Can a porch swing be made with just eight 2×4 pieces of lumber? It sure can!
DIY 2×4 Porch Swing
I’ve been wanting a porch swing for our new patio at the lake.
Update: See what the patio looks like now in this post.
Instead of buying a swing, Mr. SP and I challenged ourselves to build a swing using these plans from Jay’s Custom Creations.
Our DIY 2×4 Porch Swing has been in place for about a week and we have really enjoyed using it. The swing is the perfect spot to sit and enjoy the lake view.
I added an outdoor rug from Walmart to soften the concrete and to add a pop of color to the porch. The pillows on the swing are also from Walmart and they cost just $5 each.
The plastic chairs are hand-me-downs that I spray painted turquoise. We hope to soon build a few more wooden Adirondack chairs for this spot or maybe even an Adirondack chair bench. (Our friend purchased this pattern and offered to let us borrow it.)
With the addition of the patio at the lake, we can now enjoy relaxing on the deck or on the patio.
The upper deck has four Adirondack chairs that Mr. SP made over the winter.
Our new DIY 2×4 Porch Swing is definitely a great addition to our lake house.
How to Build a DIY 2×4 Porch Swing
We used this plan from Jay’s Custom Creations to make our swing. I highly recommend watching Jay’s video before attempting this project. Thanks for the plans and video, Jay!
This swing was made using eight 2×4’s. You’ll also need deck screws, eye bolts, and chain to hang your swing. As you read this post, you’ll see all of the equipment that we used to build our DIY 2×4 Porch Swing.
Step One – Cut the Arm Boards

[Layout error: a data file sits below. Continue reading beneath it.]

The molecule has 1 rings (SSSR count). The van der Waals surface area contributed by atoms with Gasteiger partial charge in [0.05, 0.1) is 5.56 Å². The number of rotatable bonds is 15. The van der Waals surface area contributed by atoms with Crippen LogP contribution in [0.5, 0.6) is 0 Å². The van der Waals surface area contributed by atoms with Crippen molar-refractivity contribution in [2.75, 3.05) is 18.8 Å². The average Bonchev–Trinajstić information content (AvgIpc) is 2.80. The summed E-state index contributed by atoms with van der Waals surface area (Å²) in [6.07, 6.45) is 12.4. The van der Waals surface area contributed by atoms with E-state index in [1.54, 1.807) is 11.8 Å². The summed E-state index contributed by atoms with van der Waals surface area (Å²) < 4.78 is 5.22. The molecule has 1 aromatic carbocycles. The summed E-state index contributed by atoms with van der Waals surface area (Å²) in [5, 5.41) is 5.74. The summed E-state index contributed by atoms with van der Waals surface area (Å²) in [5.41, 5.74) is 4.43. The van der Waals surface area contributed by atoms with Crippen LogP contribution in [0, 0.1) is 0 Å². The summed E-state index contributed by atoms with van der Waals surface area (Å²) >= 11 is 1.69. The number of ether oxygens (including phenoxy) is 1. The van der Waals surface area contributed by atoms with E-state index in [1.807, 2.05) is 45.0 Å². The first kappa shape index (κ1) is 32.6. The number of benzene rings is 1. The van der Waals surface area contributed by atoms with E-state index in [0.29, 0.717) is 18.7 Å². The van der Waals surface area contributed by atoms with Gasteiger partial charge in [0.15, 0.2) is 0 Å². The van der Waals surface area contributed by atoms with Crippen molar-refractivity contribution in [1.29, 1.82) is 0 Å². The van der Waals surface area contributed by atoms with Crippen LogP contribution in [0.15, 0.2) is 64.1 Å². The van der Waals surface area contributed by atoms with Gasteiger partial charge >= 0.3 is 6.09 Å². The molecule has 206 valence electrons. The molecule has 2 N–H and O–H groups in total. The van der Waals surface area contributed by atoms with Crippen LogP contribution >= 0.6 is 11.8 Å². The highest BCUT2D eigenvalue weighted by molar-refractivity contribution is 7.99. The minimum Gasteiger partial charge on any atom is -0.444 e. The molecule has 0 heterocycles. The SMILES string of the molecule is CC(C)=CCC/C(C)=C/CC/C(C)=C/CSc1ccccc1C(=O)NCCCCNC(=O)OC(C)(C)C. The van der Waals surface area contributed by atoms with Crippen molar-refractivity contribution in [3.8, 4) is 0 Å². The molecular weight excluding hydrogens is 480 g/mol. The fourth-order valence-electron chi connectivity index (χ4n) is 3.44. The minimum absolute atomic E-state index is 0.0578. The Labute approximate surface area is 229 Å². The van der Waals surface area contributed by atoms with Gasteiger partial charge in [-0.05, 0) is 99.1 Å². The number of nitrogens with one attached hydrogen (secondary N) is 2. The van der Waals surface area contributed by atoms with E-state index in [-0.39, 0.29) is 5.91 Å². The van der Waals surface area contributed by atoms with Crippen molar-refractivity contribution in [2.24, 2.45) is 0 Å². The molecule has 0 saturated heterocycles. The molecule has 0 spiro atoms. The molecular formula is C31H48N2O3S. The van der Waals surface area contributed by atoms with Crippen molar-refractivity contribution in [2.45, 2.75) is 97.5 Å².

The arms are constructed with two 2×4 boards.
The two boards for the arms were run through the planer on both sides to smooth them out and to remove the writing on them.
The 2×4’s for the arm components need to be 3” in width for this project. A 2×4 is 3 1/2” in width, so the table saw was used to rip 1/4” from each side.
Here the blade is set at 3 1/4 for the first cut.
And for the second cut to make the board 3” wide, the blade is set at 3”.
Now we have two 2×4’s that are 3” wide. The strips to the right are what we cut off. I don’t know what we will use them for, but I am saving them because they should be good for something.
Step Two – Cut the Arm and Back Support Pieces
All angles for the arm and back support pieces are 15 degrees. The pieces were cut to length according to the cut sheet below. (Get the cut sheet and directions at Jay’s Custom Creations.)
Using the two 2×4 pieces that were cut to 3” width, the back supports and arm pieces were cut to the angle and widths as specified on the above cut sheet. **Note that the lap joints shown on the cut sheet have not yet been made.**
Here the pieces are put together without the half lap joints.
The spots marked with an X will form the half lap joints.
Step Three – Make the Half Lap Joints
This step requires using a dado blade on the table saw.
Mr. SP inherited a dado blade along with our 1950’s table saw from my grandfather but he had never used it. The metal cover for the blade is only wide enough for one blade so we had to improvise and make a wooden one to use. The blade depth was set to half the thickness of the planed 2×4 (for me, this was 11/16”).
A jig had to be constructed to cut the lap joints at 15 degrees. Being married to an engineer has its advantages; Mr. SP designed and whipped this jig up in no time. (Watching Jay’s video gives details on how to make this.)
I made a GIF showing Mr. SP making the half lap joints. I was afraid of messing these up, so I let him do them all.
Here you can see one of the half lap joints cut. The area marked with the X is where the next half lap was cut.
The jig had to be adjusted to make the inside back support lap joint.
You can see below where the cut will be made on the bottom board; It will match up with the joint of the board I placed on top for demo.
The jig had to be adjusted again for the outside cut. Make sure that your jig is in the proper place before cutting!